Kazan was laid down in 2009 and is expected to be accepted by the Russian Navy in 2018 following sea trials. The admiral said four more submarines of the same class – Novosibirsk, Krasnoyarsk, Arkhangelsk and Perm – are now being built at the Sevmash shipyards in Severodvinsk and one will be launched as early as in 2019 while the seventh and last vessel of this project, Ulyanovsk, would be laid down in the summer of 2017.
All the vessels are expected to be built by 2023, according to Korolev.

Continue reading

Yemen : US Mission Creep

The chance of US military Mission Creep in Yemen as well as Iraq and Syria appears to be ratcheting up with the departure of the Obama Administration. The further deployment of US Forces in both Iraq and Syria, aiming to destroy ISIS in the Levant and support Syrian rebel forces, has seen a constant incrementalism over the past 2 years as numbers grow. Now the US forces  deployed in Yemen also appear to be ratcheting up, as the US is drawn deeper into the stalemated Yemeni civil war. Comparing Yemen’s belligerent forces over the past two years shows almost no movement in core territorial gains for any side.

Stratfor

YEMEN :March 30, 2017

Stratfor

The US Joint Comprehensive Plan of Action (JCPOA), signed between the US and Iran by the outgoing Obama administration, to reduce the chances of direct US-Iranian armed altercations in the Middle East, was part of the de-escalation process that also saw the roll back in US sanctions against Iran. The obverse of this policy was a rise in Saudi and Gulf Cooperation Council (GCC) concerns about US future commitment to their defence. Especially so after the recent meeting between the Iranian Quads Force Commander Qassem Soleimani with rebel Houthi forces in Yemen. The Yemen Civil War has reached stalemate with both the Yemeni  forces under President Hadi, the al-Houthi rebels in the NW and the al Qaeda/ AQAP / ISIS aligned bedouins holding almost the same regions today, as at the outbreak of the civil war. Meanwhile the ‘peace talks’ in Switzerland drag on with no side in any hurry to compromise.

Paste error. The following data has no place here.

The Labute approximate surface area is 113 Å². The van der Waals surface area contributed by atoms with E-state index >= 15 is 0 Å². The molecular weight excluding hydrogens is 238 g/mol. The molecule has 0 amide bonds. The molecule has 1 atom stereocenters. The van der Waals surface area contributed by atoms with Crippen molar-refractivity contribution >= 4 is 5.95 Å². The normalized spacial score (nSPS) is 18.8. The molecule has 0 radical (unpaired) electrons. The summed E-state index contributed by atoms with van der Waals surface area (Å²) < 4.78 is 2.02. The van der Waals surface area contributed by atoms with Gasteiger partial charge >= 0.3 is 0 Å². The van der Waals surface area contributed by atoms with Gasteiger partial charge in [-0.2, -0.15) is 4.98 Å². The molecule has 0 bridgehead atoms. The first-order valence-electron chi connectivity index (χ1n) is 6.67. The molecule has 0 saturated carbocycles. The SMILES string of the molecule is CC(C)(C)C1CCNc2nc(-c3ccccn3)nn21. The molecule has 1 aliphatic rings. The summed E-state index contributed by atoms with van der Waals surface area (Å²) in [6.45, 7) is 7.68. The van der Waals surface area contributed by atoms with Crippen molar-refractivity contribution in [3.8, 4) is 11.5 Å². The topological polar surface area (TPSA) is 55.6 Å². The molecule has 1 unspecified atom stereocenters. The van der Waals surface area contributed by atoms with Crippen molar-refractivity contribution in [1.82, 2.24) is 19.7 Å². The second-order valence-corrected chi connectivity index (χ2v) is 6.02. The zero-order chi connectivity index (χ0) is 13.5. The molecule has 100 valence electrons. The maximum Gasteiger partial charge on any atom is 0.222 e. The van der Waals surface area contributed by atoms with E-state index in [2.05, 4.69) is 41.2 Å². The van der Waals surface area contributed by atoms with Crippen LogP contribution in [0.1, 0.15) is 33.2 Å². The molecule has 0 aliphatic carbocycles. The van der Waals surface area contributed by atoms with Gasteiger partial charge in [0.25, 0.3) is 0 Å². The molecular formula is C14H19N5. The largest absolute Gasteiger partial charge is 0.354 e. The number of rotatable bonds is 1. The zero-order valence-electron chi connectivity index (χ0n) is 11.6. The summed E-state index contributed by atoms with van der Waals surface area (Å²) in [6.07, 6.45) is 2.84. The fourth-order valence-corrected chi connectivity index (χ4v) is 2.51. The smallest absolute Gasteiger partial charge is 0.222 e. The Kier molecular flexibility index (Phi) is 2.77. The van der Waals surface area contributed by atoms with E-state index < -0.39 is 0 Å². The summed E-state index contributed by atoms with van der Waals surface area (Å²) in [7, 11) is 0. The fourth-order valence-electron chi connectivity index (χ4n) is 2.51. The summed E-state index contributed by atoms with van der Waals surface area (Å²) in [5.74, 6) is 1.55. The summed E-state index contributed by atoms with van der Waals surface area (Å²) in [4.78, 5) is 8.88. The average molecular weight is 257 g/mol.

Continue reading

On the brink of Article 50’s implementation: BREXIT HAPPENED FOR A REASON: EU MEMBERS LIKE POLAND OUGHT TO REASSESS

Polish Prime Minister Beata Szydło wrote a curiously desperate letter of last resort to the European Union to prevent the re-election of her Eurocrat predecessor, Donald Tusk. She appealed to democracy and national sovereignty. This must have sounded like a joke to the Eurocratic team that decided whom to choose. But all was in vain. Poland alone cast the dissenting vote. Representatives of twenty-seven other EU countries voted for the reelection of Tusk.

Polish Prime Minister Beata Szydło

 

Poland’s former liberal prime minister Donald Tusk of the Civic Platform (PO) party has just been reelected as the president of the European Council (EC). The election has occurred against the explicit wishes of Poland’s current populist government of the Law and Justice Party (PiS). On the one hand, Tusk’s victory has triggered much gloating in the Europhoric, globalist, and German circles. On the other hand, it has prompted confused fury and embarrassment in the Polish ruling circles.

Continue reading